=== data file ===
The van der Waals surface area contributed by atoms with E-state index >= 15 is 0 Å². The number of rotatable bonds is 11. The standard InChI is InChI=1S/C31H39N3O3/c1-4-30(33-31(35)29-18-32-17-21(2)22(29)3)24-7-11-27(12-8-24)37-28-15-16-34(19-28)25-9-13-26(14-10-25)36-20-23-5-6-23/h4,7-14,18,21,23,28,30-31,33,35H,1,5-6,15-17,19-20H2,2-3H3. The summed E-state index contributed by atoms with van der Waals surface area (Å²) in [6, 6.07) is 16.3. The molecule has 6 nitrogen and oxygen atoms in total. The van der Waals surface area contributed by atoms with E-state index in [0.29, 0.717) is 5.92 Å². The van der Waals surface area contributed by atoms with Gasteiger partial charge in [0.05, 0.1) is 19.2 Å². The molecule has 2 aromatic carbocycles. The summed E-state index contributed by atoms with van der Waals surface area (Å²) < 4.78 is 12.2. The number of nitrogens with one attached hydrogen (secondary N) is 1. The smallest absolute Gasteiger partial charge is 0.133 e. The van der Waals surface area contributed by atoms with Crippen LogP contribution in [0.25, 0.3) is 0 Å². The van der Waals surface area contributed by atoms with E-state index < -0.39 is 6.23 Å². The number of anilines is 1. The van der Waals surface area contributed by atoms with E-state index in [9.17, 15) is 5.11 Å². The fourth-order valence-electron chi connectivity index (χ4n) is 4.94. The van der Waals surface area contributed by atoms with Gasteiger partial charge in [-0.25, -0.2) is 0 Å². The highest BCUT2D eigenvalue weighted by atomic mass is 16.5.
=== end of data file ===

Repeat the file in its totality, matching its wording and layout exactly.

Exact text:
The van der Waals surface area contributed by atoms with E-state index >= 15 is 0 Å². The number of rotatable bonds is 11. The standard InChI is InChI=1S/C31H39N3O3/c1-4-30(33-31(35)29-18-32-17-21(2)22(29)3)24-7-11-27(12-8-24)37-28-15-16-34(19-28)25-9-13-26(14-10-25)36-20-23-5-6-23/h4,7-14,18,21,23,28,30-31,33,35H,1,5-6,15-17,19-20H2,2-3H3. The summed E-state index contributed by atoms with van der Waals surface area (Å²) in [6, 6.07) is 16.3. The molecule has 6 nitrogen and oxygen atoms in total. The van der Waals surface area contributed by atoms with E-state index in [0.29, 0.717) is 5.92 Å². The van der Waals surface area contributed by atoms with Gasteiger partial charge in [0.05, 0.1) is 19.2 Å². The molecule has 2 aromatic carbocycles. The summed E-state index contributed by atoms with van der Waals surface area (Å²) < 4.78 is 12.2. The number of nitrogens with one attached hydrogen (secondary N) is 1. The smallest absolute Gasteiger partial charge is 0.133 e. The van der Waals surface area contributed by atoms with Crippen LogP contribution in [0.25, 0.3) is 0 Å². The van der Waals surface area contributed by atoms with E-state index < -0.39 is 6.23 Å². The number of anilines is 1. The van der Waals surface area contributed by atoms with E-state index in [9.17, 15) is 5.11 Å². The fourth-order valence-electron chi connectivity index (χ4n) is 4.94. The van der Waals surface area contributed by atoms with Gasteiger partial charge in [-0.25, -0.2) is 0 Å². The highest BCUT2D eigenvalue weighted by atomic mass is 16.5.